Grants can offer much needed financial assistance for small business enterprises. Though the federal government does not offer free grant money for starting small businesses, it does offer assistance in planning, searching and securing financial assistance for such ventures through the Small Business Administration. Many state governments offer small business grants, as do many private foundations.
Financial assistance for small business endeavors is most commonly associated with the Small Business Administration. Established by the federal government in the 1930s, the SBA was intended to alleviate some of the consequences resulting from the great depression. Since that time, the programs offered by the SBA have evolved to include small business counseling and advice, administrative guidance, financing for businesses specifically owned and operated by minorities, as well as those owned and operated by the handicapped or disabled.
Sources of grant monies primarily include the following three venues: 1) Corporations (these can include major public corporations, like Microsoft, or even the organizations that offer everyday products and service, like Target and Verizon); 2) Foundations (individuals and corporations alike have created foundations that award money annually to support a variety of business services, such as Ben and Jerry’s Ice Cream); 3) State and Federal Government (although prominent grant sources, government awards are typically limited to special niches of service, such as innovation, social service, environmental services, or target groups of people).
The quest for a small business grant involves a considerable amount of time and commitment. Researching available grants can take weeks to months. The application itself can also take weeks to months, depending upon what information is requested and what documents are required (tax documents, budget spreadsheets). After the application is submitted it can be months to a year before recipients are notified, and then the awards are usually made for the following fiscal year. In sum, the amount of time needed for a complete grant process (researching, applying, notification and award dispersal) can require up to two years of time and effort.
A grant application for small business assistance consists of many elements. These should be prepared and ready, regardless of whether they are specifically required by the granting agency as part of the application for submission: 1) Cover letter (brief statement of your intentions, nature of your business, and benefits derived from receiving a grant by the agency); 2) Organization overview (one page, goals and objectives, establishment or incorporation date, directors, staff); 3) Executive summary (one to two pages of needs and proposal, identification of proposal with grant agency’s interests); 4) Specific proposal (what you will do with grant money, how, where, and in what time period); 5) Intended outcome (specify the anticipated impact your proposal will have as a result of the grant funding); 6) Project budget (include itemized expenditures and other sources of funding); 7) Project Evaluation (how you intend to monitor your project/plan and how results will be measured).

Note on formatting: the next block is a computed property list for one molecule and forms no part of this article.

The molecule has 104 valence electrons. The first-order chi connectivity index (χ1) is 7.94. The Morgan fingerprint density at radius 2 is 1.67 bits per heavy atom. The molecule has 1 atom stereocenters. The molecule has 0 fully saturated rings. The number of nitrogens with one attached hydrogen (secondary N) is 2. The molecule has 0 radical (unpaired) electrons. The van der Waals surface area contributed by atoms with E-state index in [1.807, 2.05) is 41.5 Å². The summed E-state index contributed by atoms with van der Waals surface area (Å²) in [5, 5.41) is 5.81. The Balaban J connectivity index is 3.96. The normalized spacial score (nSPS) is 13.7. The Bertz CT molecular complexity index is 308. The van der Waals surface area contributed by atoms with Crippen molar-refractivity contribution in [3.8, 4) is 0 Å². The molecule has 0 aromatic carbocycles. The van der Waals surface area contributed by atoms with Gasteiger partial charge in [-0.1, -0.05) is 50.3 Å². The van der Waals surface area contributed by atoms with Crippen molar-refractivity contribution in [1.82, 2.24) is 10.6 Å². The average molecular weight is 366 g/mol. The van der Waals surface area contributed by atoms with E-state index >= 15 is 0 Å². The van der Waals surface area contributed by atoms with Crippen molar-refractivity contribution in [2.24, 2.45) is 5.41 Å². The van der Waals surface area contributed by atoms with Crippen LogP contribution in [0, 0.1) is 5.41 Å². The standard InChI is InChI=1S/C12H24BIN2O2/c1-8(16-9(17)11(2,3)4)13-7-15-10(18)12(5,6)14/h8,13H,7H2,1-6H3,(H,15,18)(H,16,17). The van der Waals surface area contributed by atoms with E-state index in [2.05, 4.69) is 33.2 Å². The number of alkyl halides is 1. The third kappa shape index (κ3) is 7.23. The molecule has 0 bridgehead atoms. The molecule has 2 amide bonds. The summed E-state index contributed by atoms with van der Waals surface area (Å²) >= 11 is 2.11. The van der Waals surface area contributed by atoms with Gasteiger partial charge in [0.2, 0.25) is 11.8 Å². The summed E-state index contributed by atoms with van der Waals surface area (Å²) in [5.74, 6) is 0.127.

Identifying an appropriate grant for your small business can be straightforward if you read the grant requirements thoroughly. As part of the grant requirements, or Request for Proposals (RFP), the granting agency will specify its purpose and interests in offering the grant, as well as what aspects, if any, would exclude applicants from eligibility. Once you fully understand what it is that the granting agency is looking for, you must tailor your application, materials, objectives and financial need to match these requirements. The best way to identify your needs with the granting agency’s guidelines is to clearly propose how you intend to satisfy its interests as stipulated in the RFP.
A grant award can be considered free money, but it will not be free of government regulation. Any grant award, whether it is from a government or private foundation, will be outfitted with specific expectations for spending the grant money, creating the program, producing results and conducting business throughout. Additionally, the grant will have rules for spending money within a certain period of time, and will have milestones that must be reached or the awardees can incur penalties. Finally, this grant activity does not go unchecked: it will be monitored and audited by the awarding agency.
Advertisements that offer free money for businesses should be avoided, especially when such promotions specify that it is grant money. The truth is that not only are grants highly competitive and time consuming, they are rarely available for new or expanding businesses. There are also no small business grants offered by the federal government for profitable businesses; and only a few are available for nonprofit organizations and businesses that develop new technology or assist the public at large.
Dennie Ho is an independent writer and editor who began writing professionally more than eight years ago. She holds a bachelor’s degree in political science and Spanish, and a master’s degree in government. She has worked professionally as an analyst in the government, higher education and public relations industries.